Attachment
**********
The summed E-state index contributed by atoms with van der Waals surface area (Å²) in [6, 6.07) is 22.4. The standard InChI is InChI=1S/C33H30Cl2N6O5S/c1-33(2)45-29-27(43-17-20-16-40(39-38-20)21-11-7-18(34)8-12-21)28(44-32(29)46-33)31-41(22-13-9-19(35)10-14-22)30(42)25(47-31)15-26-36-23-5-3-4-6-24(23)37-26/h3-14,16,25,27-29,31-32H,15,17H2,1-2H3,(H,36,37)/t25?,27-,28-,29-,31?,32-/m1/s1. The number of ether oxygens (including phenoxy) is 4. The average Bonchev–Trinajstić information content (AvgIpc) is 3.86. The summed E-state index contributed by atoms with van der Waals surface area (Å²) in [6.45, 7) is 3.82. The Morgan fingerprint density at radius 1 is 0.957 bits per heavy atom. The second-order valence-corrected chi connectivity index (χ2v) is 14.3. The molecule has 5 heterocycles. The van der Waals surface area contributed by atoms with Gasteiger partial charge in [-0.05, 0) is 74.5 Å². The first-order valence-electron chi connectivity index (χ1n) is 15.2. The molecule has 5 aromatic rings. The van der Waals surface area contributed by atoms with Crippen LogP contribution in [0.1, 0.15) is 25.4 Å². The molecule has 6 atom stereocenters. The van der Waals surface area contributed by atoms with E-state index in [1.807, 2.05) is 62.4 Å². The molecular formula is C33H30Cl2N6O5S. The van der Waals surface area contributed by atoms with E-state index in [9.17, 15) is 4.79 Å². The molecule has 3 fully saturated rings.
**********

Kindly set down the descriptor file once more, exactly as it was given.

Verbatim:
The summed E-state index contributed by atoms with van der Waals surface area (Å²) in [6, 6.07) is 22.4. The standard InChI is InChI=1S/C33H30Cl2N6O5S/c1-33(2)45-29-27(43-17-20-16-40(39-38-20)21-11-7-18(34)8-12-21)28(44-32(29)46-33)31-41(22-13-9-19(35)10-14-22)30(42)25(47-31)15-26-36-23-5-3-4-6-24(23)37-26/h3-14,16,25,27-29,31-32H,15,17H2,1-2H3,(H,36,37)/t25?,27-,28-,29-,31?,32-/m1/s1. The number of ether oxygens (including phenoxy) is 4. The average Bonchev–Trinajstić information content (AvgIpc) is 3.86. The summed E-state index contributed by atoms with van der Waals surface area (Å²) in [6.45, 7) is 3.82. The Morgan fingerprint density at radius 1 is 0.957 bits per heavy atom. The second-order valence-corrected chi connectivity index (χ2v) is 14.3. The molecule has 5 heterocycles. The van der Waals surface area contributed by atoms with Gasteiger partial charge in [-0.05, 0) is 74.5 Å². The first-order valence-electron chi connectivity index (χ1n) is 15.2. The molecule has 5 aromatic rings. The van der Waals surface area contributed by atoms with Crippen LogP contribution in [0.1, 0.15) is 25.4 Å². The molecule has 6 atom stereocenters. The van der Waals surface area contributed by atoms with E-state index in [1.807, 2.05) is 62.4 Å². The molecular formula is C33H30Cl2N6O5S. The van der Waals surface area contributed by atoms with E-state index in [9.17, 15) is 4.79 Å². The molecule has 3 fully saturated rings.